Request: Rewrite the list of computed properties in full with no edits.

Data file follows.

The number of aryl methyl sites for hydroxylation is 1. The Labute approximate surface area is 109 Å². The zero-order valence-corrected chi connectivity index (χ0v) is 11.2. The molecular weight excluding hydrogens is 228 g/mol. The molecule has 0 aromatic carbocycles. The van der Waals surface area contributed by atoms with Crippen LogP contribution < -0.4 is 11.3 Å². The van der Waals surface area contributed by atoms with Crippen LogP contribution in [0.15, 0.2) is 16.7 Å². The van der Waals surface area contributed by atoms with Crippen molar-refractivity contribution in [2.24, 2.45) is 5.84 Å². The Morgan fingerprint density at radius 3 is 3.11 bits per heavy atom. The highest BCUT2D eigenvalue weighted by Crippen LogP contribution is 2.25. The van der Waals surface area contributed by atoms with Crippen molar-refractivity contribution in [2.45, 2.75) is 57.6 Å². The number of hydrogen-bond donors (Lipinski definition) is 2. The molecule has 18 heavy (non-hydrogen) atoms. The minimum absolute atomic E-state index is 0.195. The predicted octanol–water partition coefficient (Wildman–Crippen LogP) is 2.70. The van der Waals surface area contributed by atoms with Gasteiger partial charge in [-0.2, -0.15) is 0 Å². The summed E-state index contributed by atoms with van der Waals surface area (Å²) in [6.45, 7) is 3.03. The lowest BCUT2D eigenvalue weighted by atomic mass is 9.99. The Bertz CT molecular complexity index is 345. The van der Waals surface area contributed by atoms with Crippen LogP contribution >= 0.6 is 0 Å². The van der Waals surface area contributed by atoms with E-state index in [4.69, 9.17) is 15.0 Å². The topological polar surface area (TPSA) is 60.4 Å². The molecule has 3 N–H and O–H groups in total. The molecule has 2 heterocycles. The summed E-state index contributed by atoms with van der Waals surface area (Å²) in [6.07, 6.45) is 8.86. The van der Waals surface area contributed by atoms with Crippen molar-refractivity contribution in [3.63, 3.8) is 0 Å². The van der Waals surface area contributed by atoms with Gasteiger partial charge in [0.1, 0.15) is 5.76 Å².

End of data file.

The number of aryl methyl sites for hydroxylation is 1. The Labute approximate surface area is 109 Å². The zero-order valence-corrected chi connectivity index (χ0v) is 11.2. The molecular weight excluding hydrogens is 228 g/mol. The molecule has 0 aromatic carbocycles. The van der Waals surface area contributed by atoms with Crippen LogP contribution < -0.4 is 11.3 Å². The van der Waals surface area contributed by atoms with Crippen LogP contribution in [0.15, 0.2) is 16.7 Å². The van der Waals surface area contributed by atoms with Crippen molar-refractivity contribution in [2.24, 2.45) is 5.84 Å². The Morgan fingerprint density at radius 3 is 3.11 bits per heavy atom. The highest BCUT2D eigenvalue weighted by Crippen LogP contribution is 2.25. The van der Waals surface area contributed by atoms with Crippen molar-refractivity contribution in [2.45, 2.75) is 57.6 Å². The number of hydrogen-bond donors (Lipinski definition) is 2. The molecule has 18 heavy (non-hydrogen) atoms. The minimum absolute atomic E-state index is 0.195. The predicted octanol–water partition coefficient (Wildman–Crippen LogP) is 2.70. The van der Waals surface area contributed by atoms with Gasteiger partial charge in [-0.2, -0.15) is 0 Å². The summed E-state index contributed by atoms with van der Waals surface area (Å²) in [6.45, 7) is 3.03. The lowest BCUT2D eigenvalue weighted by atomic mass is 9.99. The Bertz CT molecular complexity index is 345. The van der Waals surface area contributed by atoms with Crippen LogP contribution >= 0.6 is 0 Å². The van der Waals surface area contributed by atoms with E-state index in [4.69, 9.17) is 15.0 Å². The topological polar surface area (TPSA) is 60.4 Å². The molecule has 3 N–H and O–H groups in total. The molecule has 2 heterocycles. The summed E-state index contributed by atoms with van der Waals surface area (Å²) in [6.07, 6.45) is 8.86. The van der Waals surface area contributed by atoms with Crippen molar-refractivity contribution in [3.63, 3.8) is 0 Å². The van der Waals surface area contributed by atoms with Gasteiger partial charge in [0.1, 0.15) is 5.76 Å².